How can we explain the UK’s strong performance in the European Adult Education Survey?

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Preliminary results from the 2016 European Adult Education Survey (AES) suggest that participation across most of Europe is rising. I’ve already taken a look at the figures for Austria, which show a surge in participation following rthe adoption of a national policy for lifelong learning in 2011. But the figures for the UK are equally striking: if the AES is to be believed, participation in the UK rose from 35.8% in 2011 to 52.1% in 2016.

As Tom Schuller pointed out in a comment on my post, the UK’s performance is something of a puzzle. Recent years have seen significant cutbacks in all forms of public adult education provision in all four UK nations. The Learning and Work Institute, which monitors participation rates over time, last year described the continuing falls in participation in all forms of publicly funded adult learning as ‘disastrous’. So what might explain the UK’s strong showing in AES?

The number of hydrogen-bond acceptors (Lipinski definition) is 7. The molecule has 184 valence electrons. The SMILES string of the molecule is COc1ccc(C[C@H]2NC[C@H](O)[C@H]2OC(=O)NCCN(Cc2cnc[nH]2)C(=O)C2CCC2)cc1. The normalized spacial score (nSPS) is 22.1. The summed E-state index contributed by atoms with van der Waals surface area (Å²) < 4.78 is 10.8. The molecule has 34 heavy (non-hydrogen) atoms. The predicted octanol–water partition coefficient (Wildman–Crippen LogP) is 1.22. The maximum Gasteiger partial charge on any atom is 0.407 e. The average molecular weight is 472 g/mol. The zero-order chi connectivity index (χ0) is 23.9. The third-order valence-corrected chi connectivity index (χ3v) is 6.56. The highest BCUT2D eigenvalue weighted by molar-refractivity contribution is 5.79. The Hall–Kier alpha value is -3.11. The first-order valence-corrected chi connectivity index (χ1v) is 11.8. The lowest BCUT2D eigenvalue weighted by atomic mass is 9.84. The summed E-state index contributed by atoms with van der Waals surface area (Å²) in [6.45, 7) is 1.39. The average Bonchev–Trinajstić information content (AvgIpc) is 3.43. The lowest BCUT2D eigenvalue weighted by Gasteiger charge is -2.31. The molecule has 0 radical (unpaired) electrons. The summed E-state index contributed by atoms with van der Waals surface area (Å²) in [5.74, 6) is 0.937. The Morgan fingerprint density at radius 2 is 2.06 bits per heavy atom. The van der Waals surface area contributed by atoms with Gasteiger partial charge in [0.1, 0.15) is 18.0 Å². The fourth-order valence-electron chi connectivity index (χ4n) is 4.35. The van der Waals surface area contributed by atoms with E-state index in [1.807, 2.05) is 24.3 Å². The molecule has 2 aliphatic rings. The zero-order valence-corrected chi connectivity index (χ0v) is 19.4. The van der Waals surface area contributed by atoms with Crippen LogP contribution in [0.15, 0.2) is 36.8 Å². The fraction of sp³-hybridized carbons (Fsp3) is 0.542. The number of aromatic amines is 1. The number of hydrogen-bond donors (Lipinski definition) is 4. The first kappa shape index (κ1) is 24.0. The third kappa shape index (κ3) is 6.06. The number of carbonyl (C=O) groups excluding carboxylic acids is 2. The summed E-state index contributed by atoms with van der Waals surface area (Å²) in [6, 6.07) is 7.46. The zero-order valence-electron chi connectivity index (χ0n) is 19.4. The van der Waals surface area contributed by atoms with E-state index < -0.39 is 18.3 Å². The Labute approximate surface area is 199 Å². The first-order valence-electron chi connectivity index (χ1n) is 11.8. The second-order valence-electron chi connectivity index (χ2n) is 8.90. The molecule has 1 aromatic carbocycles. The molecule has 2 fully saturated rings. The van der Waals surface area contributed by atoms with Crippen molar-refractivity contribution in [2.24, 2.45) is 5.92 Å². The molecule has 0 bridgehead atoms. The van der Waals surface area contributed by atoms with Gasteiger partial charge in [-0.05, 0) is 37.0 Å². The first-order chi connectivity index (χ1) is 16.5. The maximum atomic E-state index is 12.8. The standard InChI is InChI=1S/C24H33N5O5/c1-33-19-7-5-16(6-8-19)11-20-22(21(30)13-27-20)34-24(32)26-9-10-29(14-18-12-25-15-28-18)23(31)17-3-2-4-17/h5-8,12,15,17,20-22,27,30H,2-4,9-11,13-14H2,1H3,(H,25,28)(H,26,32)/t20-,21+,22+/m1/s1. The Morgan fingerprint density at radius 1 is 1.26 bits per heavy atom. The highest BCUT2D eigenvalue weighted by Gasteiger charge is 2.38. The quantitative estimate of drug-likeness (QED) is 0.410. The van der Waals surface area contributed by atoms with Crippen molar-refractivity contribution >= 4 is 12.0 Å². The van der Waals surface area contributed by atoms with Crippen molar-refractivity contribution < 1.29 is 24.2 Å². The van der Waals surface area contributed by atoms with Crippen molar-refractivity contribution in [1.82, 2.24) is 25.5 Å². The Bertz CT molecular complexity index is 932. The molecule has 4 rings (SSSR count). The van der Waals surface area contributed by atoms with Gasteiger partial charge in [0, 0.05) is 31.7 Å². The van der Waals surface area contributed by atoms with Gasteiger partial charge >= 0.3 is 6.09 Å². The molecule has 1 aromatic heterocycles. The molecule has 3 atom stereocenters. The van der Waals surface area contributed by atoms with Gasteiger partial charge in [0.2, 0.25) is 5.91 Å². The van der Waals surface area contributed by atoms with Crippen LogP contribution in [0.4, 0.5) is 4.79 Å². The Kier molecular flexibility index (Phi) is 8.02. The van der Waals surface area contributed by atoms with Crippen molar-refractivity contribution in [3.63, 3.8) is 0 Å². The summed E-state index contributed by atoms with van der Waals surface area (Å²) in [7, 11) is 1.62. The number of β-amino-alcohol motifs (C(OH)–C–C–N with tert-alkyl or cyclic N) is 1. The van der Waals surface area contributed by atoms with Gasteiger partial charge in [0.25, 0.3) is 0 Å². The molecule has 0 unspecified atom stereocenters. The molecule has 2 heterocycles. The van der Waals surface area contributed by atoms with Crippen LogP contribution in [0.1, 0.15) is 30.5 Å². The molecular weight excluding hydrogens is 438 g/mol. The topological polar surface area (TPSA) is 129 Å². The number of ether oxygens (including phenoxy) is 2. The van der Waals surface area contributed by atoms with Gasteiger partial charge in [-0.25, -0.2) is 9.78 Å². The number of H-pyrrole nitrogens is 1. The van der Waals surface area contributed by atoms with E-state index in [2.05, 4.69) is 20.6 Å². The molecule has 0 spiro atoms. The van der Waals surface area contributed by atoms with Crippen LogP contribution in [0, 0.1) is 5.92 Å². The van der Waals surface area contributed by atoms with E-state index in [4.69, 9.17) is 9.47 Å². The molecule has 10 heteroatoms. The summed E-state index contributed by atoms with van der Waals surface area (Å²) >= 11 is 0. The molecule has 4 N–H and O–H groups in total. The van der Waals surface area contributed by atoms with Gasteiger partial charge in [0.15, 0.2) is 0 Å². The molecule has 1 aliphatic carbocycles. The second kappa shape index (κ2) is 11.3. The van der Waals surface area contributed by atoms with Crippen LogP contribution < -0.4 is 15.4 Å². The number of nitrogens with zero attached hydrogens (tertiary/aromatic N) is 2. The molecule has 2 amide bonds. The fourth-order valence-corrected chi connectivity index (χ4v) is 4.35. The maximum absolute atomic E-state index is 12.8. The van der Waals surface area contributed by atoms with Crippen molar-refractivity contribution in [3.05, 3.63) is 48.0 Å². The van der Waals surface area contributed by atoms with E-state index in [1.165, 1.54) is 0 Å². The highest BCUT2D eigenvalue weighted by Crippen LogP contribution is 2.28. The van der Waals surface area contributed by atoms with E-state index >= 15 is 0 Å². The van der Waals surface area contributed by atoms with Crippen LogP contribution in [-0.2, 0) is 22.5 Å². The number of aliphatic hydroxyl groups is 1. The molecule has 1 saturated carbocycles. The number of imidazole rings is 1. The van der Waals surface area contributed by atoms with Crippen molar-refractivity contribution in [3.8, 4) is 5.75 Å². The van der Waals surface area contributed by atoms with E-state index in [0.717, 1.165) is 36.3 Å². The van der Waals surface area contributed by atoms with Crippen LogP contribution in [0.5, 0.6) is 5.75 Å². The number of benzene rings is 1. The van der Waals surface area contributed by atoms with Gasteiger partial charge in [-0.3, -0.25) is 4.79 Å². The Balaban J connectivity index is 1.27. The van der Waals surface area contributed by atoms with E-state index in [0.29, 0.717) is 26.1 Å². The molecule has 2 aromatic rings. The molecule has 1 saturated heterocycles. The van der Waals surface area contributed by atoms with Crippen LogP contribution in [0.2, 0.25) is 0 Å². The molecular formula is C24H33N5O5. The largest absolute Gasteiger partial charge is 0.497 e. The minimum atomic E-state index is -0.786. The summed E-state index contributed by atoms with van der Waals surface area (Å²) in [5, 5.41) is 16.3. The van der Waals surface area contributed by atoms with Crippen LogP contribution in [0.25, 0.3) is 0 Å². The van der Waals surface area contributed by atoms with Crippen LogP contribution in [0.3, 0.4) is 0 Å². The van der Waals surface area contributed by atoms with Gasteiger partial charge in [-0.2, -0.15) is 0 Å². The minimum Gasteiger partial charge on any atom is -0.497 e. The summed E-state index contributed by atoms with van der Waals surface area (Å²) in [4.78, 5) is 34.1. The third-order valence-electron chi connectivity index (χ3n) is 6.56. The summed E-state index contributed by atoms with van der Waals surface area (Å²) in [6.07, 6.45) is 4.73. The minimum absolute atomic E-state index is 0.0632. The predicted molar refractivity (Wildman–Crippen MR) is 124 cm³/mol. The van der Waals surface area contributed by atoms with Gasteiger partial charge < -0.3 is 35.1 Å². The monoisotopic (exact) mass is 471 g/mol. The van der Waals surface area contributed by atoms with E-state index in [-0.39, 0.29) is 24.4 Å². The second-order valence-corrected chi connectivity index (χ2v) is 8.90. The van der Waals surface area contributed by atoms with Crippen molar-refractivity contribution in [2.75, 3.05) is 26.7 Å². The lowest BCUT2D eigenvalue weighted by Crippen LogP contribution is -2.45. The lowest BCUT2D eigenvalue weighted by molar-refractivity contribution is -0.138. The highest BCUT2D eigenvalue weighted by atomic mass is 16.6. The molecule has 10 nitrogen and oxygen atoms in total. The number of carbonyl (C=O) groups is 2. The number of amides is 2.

First, the AES is confined to adults aged 25-64; the European Commission considers this group a priority because it is of prime standard working age. It is likely, in my view, that cuts in publicly funded adult education impact most heavily on the retired, who do not have access to workplace learning.

Second, the AES is a household survey and covers all participation in the twelve months prior to interview. By contrast, the European Labour Force Survey is a workplace survey which covers training in the previous four weeks. According to the LFS, training participation in the UK fell from 20.5% in 2011 to 18.8% in 2016 (though the LFS shows an even sharper fall between 2010 and 2011).